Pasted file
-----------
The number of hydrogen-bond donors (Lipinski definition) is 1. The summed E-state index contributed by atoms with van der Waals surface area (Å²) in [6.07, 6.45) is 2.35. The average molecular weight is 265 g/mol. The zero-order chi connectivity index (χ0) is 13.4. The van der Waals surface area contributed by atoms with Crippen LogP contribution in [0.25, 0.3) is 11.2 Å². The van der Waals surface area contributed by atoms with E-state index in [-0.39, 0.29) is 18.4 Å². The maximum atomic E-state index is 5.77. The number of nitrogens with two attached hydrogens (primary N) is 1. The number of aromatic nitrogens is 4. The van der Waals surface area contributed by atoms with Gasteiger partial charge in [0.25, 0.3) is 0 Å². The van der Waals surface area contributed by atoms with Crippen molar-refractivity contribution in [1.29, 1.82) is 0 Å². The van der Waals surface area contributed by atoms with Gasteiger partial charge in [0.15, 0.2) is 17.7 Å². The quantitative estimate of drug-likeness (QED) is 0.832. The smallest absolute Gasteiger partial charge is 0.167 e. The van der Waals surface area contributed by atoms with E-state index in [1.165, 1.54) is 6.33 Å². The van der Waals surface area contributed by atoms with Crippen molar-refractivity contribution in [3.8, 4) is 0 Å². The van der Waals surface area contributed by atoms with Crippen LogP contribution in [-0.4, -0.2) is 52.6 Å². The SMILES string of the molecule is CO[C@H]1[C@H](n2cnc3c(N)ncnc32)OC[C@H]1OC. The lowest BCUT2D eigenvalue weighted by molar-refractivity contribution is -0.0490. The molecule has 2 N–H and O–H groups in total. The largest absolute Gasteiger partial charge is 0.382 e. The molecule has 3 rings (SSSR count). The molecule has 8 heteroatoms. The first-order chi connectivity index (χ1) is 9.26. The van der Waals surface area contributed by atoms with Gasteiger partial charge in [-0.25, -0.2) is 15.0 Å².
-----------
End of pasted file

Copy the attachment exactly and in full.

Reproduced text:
The number of hydrogen-bond donors (Lipinski definition) is 1. The summed E-state index contributed by atoms with van der Waals surface area (Å²) in [6.07, 6.45) is 2.35. The average molecular weight is 265 g/mol. The zero-order chi connectivity index (χ0) is 13.4. The van der Waals surface area contributed by atoms with Crippen LogP contribution in [0.25, 0.3) is 11.2 Å². The van der Waals surface area contributed by atoms with E-state index in [-0.39, 0.29) is 18.4 Å². The maximum atomic E-state index is 5.77. The number of nitrogens with two attached hydrogens (primary N) is 1. The number of aromatic nitrogens is 4. The van der Waals surface area contributed by atoms with Gasteiger partial charge in [0.25, 0.3) is 0 Å². The van der Waals surface area contributed by atoms with Crippen molar-refractivity contribution in [1.29, 1.82) is 0 Å². The van der Waals surface area contributed by atoms with Gasteiger partial charge in [0.15, 0.2) is 17.7 Å². The quantitative estimate of drug-likeness (QED) is 0.832. The smallest absolute Gasteiger partial charge is 0.167 e. The van der Waals surface area contributed by atoms with E-state index in [1.165, 1.54) is 6.33 Å². The van der Waals surface area contributed by atoms with Crippen molar-refractivity contribution in [3.8, 4) is 0 Å². The van der Waals surface area contributed by atoms with Crippen LogP contribution in [-0.4, -0.2) is 52.6 Å². The SMILES string of the molecule is CO[C@H]1[C@H](n2cnc3c(N)ncnc32)OC[C@H]1OC. The lowest BCUT2D eigenvalue weighted by molar-refractivity contribution is -0.0490. The molecule has 2 N–H and O–H groups in total. The largest absolute Gasteiger partial charge is 0.382 e. The molecule has 3 rings (SSSR count). The molecule has 8 heteroatoms. The first-order chi connectivity index (χ1) is 9.26. The van der Waals surface area contributed by atoms with Gasteiger partial charge in [-0.25, -0.2) is 15.0 Å².